Today was the official opening of the 53rd Queensland parliament.
I am on parliament duty this week (and actually, quite happy to be so), and decided to commemorate the occasion by doing something I haven't done in years.
I wore pantyhose.
Despite being quite used to tights during my high school days, I shrugged them off upon graduating and have managed to successfully avoid any long-term exposure to them since. Sure, the odd trip to the northern hemisphere or ski slopes has required a pair of thermals, or a big fancy party might necessitate whipping out the nylons. But life in South-East Queensland is for the most part blessedly warm enough to leave my legs bare most of the year. When it gets chilly I generally just go with pants.
They're funny things, pantyhose. You really do need to get used to them. For starters, I wrecked one pair straight away this morning by pulling them on overly enthusiastically and tearing a giant ladder all the way up my calf. Now far be it from me to prevent everyone getting their Stairway to Heaven jokes in, but I just didn't think it would go with the classy look I was trying to project for the first day of observing our state's new representative democracy in action.
Luckily it was a twin pack of beige tights, so I quickly peeled out the other pair and put them on - much more carefully this time. The feeling is odd. Constricting, but not crushing. Like a firm meshy film all over your legs. They are quite lovely on the feet, and can prevent some of the chafing that wearing nothing with your heels can bring. But I'm always aware that I'm wearing them - and that's with freshly smooth legs. I think wearing hosiery when you've got leg stubble growing through must one of the most cloying feelings I can imagine. It's like having worker ants bustling up and down your pins stabbing you with lots of tiny daggers.
Ladies can identify with the waist issues too. You really have two options with the waistband of pantyhose. You can either fold it down around your hips, or pull it so far up it virtually reaches your armpits. Either way, it's never going to stay that way. At some point in the day you'll have to repair to the ladies' room to have a quick shifty under your shirt to unfurl the roll of nylon accumulated like a synthetic eel around your middle.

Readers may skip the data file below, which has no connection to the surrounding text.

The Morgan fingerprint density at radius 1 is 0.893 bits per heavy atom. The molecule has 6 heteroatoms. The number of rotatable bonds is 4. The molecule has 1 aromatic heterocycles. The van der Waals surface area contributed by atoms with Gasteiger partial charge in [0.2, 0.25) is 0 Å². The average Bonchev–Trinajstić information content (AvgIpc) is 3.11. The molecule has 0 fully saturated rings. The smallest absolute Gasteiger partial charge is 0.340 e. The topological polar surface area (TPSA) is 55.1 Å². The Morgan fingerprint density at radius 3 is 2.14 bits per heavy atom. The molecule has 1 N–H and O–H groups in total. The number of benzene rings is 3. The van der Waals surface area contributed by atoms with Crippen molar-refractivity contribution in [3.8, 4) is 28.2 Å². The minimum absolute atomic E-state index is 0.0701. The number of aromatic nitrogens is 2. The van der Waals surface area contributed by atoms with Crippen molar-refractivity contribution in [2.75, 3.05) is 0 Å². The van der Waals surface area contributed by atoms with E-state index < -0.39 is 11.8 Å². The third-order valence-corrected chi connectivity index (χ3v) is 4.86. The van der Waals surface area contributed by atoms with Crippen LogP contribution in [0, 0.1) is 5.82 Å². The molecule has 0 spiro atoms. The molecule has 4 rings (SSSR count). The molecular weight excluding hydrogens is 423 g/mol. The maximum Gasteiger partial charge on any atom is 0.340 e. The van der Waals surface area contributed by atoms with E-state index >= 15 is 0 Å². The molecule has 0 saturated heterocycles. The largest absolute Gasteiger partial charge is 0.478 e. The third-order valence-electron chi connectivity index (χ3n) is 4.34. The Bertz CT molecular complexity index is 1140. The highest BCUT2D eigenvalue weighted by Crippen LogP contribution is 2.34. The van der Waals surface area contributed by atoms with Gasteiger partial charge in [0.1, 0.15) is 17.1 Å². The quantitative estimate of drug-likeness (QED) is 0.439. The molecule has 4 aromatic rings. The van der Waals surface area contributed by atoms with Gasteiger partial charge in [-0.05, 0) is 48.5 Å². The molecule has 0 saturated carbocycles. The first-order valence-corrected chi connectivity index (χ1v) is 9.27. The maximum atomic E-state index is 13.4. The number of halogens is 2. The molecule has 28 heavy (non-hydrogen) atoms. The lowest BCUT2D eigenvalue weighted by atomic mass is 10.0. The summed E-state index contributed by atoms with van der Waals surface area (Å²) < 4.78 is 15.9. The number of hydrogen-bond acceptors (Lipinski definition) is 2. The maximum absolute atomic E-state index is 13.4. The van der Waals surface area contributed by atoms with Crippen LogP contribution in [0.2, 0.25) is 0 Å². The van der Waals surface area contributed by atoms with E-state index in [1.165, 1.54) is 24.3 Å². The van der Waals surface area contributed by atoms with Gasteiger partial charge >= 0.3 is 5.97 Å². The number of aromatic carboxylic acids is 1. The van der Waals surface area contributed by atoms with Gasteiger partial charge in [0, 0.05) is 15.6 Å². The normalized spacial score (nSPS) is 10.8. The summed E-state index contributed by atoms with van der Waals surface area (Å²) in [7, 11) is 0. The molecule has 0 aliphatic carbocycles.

And after all that, I really needn't have bothered with the pantyhose. I'm still just a radio journo, and spent most of my day in my tiny cubicle listening to the chamber audio feed through my earphones. They did make me feel a bit more "grown-up" though, I will admit. Well, at least until I found myself gorging on delectable mini-eclairs and pecan caramel tarts at the Speaker's Green post-opening tea party. Thankfully a young Labor minister had taken pity on me and a couple of other starving journos and let us hoe into their intricately presented plates of posh sandwiches and sweet treats. I had been hanging out for scones with cream, which I thought would be a lay down misere at a garden party with the Governor. But I suffered through the cakes regardless, my rapidly bloating gullet a reminder that I was not so grown up and classy as I should wish to be. Also, that I would have to make another trip to the loo to fix the frigging pantyhose waistband again.
As I left the Parliamentary Annexe not long after, I ran straight into the Treasurer, Andrew Fraser. Some of you may remember him from the opening night of He Died with a Felafel in His Hand. He asked how the show was going, describing it as, and I quote, "a cracker".
I told him that we were starting to sell out houses, and starting to receive complaints. "Why so much foul language?" and "What's wrong with the young people today?" I mimicked at him. I then mimed typing a reply email with the phrase "Well - the Treasurer liked it!"
And he laughed.
And I felt rather pleased with myself.
Until I realised I still had a large chunk of turkey and cranberry sandwich lodged between my teeth.
Yup, classy as ever.